Friday, May 13, 2011

Worth Mentioning - The Movie Got to Her

We watch several movies a week. Every Friday, we'll talk a little about some of the movies we watched that we felt were Worth Mentioning.

This week, Cody talks '80s horror, a big budget blockbuster, and charity, while Jay visits Twin Peaks.


A car parked in an isolated, wooded locale. A young couple inside the car, making out. The girl hears something outside and sends the guy out to investigate. A stretch of silence is broken by a rhythmic tapping on the car. Scared, the girl gets out to investigate and finds the corpse of her lover hanging upside down from a tree, the tapping sound coming from a ring on his finger swinging against one of the windows.... He Knows You're Alone begins with a cinematic presentation of this popular urban legend, but then we see that this is playing out on screen in a movie theatre, it's just been a movie-within-a-movie. Sitting in the audience is a frightened young woman, who unfortunately discovers that there's a real life killer in the theatre with her.

We soon find out that the young woman was a bride-to-be, and Detective Len Gamble thinks he knows who the killer is. Years earlier, the detective's fiancee was killed on their wedding day by a jilted ex, who escaped and went on to target other brides-to-be throughout the years. Now he's back in action and Len has another chance to catch him.

Amy's wedding is two weeks away and she's very conflicted. She's not sure she really wants to marry her fiance, or anyone for that matter. Her morgue attendant ex-boyfriend still hangs around, desperate to get back together with her, and he may be a better match for her after all... And now Amy has caught the attention of the serial killer.

Taking its cues from Halloween (1978), He Knows You're Alone is a slow-building slasher with a low bodycount, emphasizing the stalking over the kills. Some shots and moments even seem to be straight out of Halloween as the killer follows Amy through two days of her life. There's a lot of time spent on character and Amy's interactions with the people in her life, especially her two best friends and her ex. (Her fiance has gone off with his friends for extended bachelor party shenanigans.) The suspense scenes are pretty good, and things build up to a great climactic sequence in a morgue.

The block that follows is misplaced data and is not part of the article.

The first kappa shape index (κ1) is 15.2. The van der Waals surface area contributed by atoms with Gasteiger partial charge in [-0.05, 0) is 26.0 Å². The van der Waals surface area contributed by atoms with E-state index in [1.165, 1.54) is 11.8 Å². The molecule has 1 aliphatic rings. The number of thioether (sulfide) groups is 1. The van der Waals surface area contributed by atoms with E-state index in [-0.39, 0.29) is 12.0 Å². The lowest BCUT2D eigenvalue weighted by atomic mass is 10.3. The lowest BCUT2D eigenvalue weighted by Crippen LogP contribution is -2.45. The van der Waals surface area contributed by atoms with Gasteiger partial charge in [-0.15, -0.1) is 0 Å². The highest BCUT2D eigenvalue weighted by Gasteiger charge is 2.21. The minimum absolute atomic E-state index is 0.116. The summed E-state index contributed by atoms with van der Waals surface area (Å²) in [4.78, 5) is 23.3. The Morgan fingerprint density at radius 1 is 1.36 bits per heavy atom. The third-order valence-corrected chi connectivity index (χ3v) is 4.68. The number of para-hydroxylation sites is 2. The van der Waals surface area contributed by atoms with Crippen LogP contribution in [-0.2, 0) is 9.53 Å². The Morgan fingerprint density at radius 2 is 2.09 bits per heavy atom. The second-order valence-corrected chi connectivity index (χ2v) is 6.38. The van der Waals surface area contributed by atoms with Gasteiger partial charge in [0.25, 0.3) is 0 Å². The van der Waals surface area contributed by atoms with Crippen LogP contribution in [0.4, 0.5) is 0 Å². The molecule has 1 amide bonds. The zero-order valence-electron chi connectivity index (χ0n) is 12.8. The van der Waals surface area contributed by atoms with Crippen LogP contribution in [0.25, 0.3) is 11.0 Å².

The cast is really good, featuring Caitlin O'Heaney (who would go on to be English teacher Miss Farmer in Three O'Clock High seven years later), Don Scardino, James Rebhorn, Paul Gleason, Dana Barron (the Vacation series' first Audrey), and the film debut of a little-known actor named Tom Hanks, who I think went on to some success. Hanks has a very small role and, according to the filmmakers, was originally meant to have a death scene, but they liked him so much that they decided to left him live.

Given the date, I figured this was a good day to feature a slasher movie. Making this one even more appropriate is the fact that the guy in the opening movie-within-a-movie is played by Russell Todd, who would play amorous prankster Scott in Friday the 13th Part 2 the following year and end up in the same position he does in this movie: hanged upside down and killed.

FAST FIVE (2011)

They're sort of guilty pleasures for me, but I do greatly enjoy the Fast & Furious franchise. I'm a big fan of Kathryn Bigelow's 1991 film Point Break (R.I.P. Swayzdog), so the first The Fast and the Furious hooked me immediately by being almost a carbon copy of that film, with car races and other vehicular action in place of the earlier movie's surfing and skydiving. They even share a similar ending with the same final shot, though the mood is more hopeful in TFATF.

The fifth film in the series (fourth chronologically, since this and the fourth film are prequels to the third film, Tokyo Drift... confused?) is one of the best of the bunch and reunites many familiar faces from the previous films while adding a new element in the form of Dwayne "The Rock" Johnson. Johnson is awesome in the movie, playing a badass federal agent who leads a team to Rio to track down Vin Diesel and Paul Walker's likeable outlaw characters.